WCF quick start

I was very scared before learning this new WCF animal, too many terms, too many configurations……

So how about start from a very simple one, like a Hello World application?

Step 1: Instead of creating a WCF service, just make it a separate class named MyGreetingService.

namespace MyService{
  public class MyGreetingService{
    public string GetGreetingMessagesFor(string userName){
      return "Hello " + userName + "! Have a nice day!";
    }
  }
}

The client will be

private void btnOK_Click(object sender, EventArgs e)
{
  MyGreetingService ms = new MyGreetingService();
  lblMessages.Text = ms.GetGreetingMessagesFor(txtUserName.Text);
}

OK, that was step 1. Next I want to make it a WCF service, by using Visual Studio wizard, (new item->WCF Service) or from scratch.

Step 2: Create a IWCFService.cs

using System.ServiceModel;
namespace MyService
{
  // NOTE: If you change the interface name "IWCFService1" here, you must also update the reference to "IWCFService1" in App.config in client side.
  [ServiceContract]
  public interface IWCFService1
  {
    [OperationContract]
    string GetGreetingMessagesFor(string userName);
  }
}

Obviously, the MyGreetingService needs to change to implement this interface:

public class MyGreetingService : IWCFService1

Step 3: Do the work in client side.

3.1 Create a client side proxy class. Most people like to call this handler as proxy. So far I haven’t find any tool can auto-generate this proxy object based on the services/server. Or a nice Gui interface? This proxy class can be auto-generated and updated by “add web reference” in VSS project rmb menu items if you know the endpoint url, or wsdl. You can also write your own proxy class if you already got the interface, it’s official name is called service contract. An advanced way is creating a ChannelFactory class.

class WCFService1Client : ClientBase<IWCFService1>,  IWCFService1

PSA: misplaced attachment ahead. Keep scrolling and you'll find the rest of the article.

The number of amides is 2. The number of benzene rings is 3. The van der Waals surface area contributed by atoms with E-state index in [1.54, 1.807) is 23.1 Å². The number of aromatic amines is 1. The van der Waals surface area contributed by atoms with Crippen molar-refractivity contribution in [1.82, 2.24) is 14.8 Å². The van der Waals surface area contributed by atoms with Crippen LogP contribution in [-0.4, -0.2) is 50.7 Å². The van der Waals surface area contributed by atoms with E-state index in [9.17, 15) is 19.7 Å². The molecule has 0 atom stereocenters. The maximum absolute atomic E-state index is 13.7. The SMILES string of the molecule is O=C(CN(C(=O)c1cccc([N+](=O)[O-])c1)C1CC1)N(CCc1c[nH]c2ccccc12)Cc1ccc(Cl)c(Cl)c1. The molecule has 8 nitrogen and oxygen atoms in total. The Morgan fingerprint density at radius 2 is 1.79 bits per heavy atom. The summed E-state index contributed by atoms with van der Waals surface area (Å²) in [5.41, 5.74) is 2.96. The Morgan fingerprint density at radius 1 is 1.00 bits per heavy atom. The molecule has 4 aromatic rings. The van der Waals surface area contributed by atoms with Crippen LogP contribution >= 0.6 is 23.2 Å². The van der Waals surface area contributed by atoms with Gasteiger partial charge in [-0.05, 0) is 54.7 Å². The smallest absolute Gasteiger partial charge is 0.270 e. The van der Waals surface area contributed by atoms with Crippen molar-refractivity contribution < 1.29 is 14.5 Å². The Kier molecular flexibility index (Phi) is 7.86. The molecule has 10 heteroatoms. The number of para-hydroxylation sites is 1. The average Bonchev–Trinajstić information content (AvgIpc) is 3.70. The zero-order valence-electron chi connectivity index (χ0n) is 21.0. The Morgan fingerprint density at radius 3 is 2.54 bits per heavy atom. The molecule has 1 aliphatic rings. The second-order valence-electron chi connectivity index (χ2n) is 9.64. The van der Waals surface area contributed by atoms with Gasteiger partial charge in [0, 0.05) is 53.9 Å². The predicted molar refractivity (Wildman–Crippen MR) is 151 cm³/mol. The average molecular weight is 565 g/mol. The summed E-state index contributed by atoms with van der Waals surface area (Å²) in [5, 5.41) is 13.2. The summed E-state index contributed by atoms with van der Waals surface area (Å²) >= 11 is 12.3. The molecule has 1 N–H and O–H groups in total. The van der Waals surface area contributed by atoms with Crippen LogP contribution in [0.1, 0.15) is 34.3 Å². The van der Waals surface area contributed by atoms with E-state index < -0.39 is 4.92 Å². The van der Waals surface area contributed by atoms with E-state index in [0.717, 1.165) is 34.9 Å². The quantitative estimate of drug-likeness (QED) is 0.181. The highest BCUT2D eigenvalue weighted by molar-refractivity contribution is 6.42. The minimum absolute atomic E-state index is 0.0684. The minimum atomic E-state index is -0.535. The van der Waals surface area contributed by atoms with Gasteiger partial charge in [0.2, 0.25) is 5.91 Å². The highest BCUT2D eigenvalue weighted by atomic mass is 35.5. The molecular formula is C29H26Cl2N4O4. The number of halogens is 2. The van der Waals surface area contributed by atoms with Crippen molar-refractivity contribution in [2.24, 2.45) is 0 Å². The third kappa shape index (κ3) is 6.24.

{
  public WCFService1Client()
  {
  }
  public WCFService1Client(string endpointName):base(endpointName)
  {
  }
  public string GetGreetingMessagesFor(string userName)
  {
    return Channel.GetGreetingMessagesFor(userName);
  }
}

3.2 App.Config is the key part. I started from an in-proc WCF demo, which means server and client is in same process.

<system.serviceModel>
  <services>
    <service name ="MyService.MyGreetingService" >
      <endpoint address ="net.pipe://localhost/MyPipe" binding ="netNamedPipeBinding"
        contract ="MyService.IWCFService1" />
    </service>
  </services>
  <client>
    <endpoint name ="MyLocalEndPoint" address ="net.pipe://localhost/MyPipe"
      binding ="netNamedPipeBinding" contract ="MyService.IWCFService1" />
  </client>
</system.serviceModel>

3.3 Start the server when app starts.

static void Main()
{
  ServiceHost host = new ServiceHost(typeof(MyService.MyGreetingService));
  host.Open();
  Application.Run(new Form1());
  host.Close();
}

3.4 We got another way to call greeting service. WCF way!

private void btnWCFOK_Click(object sender, EventArgs e)
{
  WCFService1Client proxy = new WCFService1Client("MyLocalEndPoint");
  lblMessages.Text = proxy.GetGreetingMessagesFor(txtUserName.Text);
  proxy.Close();
}

Step 4 and further, you should be OK to create a standalone server by moving service section from app.config file into your server’s app.config.

Thanks to Juval Lowy’s book Programming WCF Services.

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2 thoughts on “WCF quick start

  1. Pingback: Moving WCF Service to IIS « maonet technotes

  2. Thank you for the good writeup. It in fact was a amusement account it.
    Look advanced to more added agreeable from you! By the way,
    how can we communicate?

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